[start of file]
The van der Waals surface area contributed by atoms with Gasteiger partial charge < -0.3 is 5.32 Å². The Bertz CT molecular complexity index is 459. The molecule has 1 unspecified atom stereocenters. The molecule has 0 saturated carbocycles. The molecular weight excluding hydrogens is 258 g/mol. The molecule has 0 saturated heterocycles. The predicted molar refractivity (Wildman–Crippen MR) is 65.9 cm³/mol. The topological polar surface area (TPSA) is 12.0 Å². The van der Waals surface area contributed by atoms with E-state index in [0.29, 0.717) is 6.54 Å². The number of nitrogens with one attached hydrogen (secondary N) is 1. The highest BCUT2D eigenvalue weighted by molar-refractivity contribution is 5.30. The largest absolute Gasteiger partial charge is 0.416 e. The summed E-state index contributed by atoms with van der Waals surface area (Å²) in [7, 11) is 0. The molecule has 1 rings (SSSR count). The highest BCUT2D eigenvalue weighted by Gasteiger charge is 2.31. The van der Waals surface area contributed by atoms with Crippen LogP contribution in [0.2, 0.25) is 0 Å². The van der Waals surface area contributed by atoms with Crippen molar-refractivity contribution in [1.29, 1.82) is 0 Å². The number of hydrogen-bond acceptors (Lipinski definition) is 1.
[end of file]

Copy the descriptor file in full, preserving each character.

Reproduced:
The van der Waals surface area contributed by atoms with Gasteiger partial charge < -0.3 is 5.32 Å². The Bertz CT molecular complexity index is 459. The molecule has 1 unspecified atom stereocenters. The molecule has 0 saturated carbocycles. The molecular weight excluding hydrogens is 258 g/mol. The molecule has 0 saturated heterocycles. The predicted molar refractivity (Wildman–Crippen MR) is 65.9 cm³/mol. The topological polar surface area (TPSA) is 12.0 Å². The van der Waals surface area contributed by atoms with E-state index in [0.29, 0.717) is 6.54 Å². The number of nitrogens with one attached hydrogen (secondary N) is 1. The highest BCUT2D eigenvalue weighted by molar-refractivity contribution is 5.30. The largest absolute Gasteiger partial charge is 0.416 e. The summed E-state index contributed by atoms with van der Waals surface area (Å²) in [7, 11) is 0. The molecule has 1 rings (SSSR count). The highest BCUT2D eigenvalue weighted by Gasteiger charge is 2.31. The van der Waals surface area contributed by atoms with Crippen LogP contribution in [0.2, 0.25) is 0 Å². The van der Waals surface area contributed by atoms with Crippen molar-refractivity contribution in [1.29, 1.82) is 0 Å². The number of hydrogen-bond acceptors (Lipinski definition) is 1.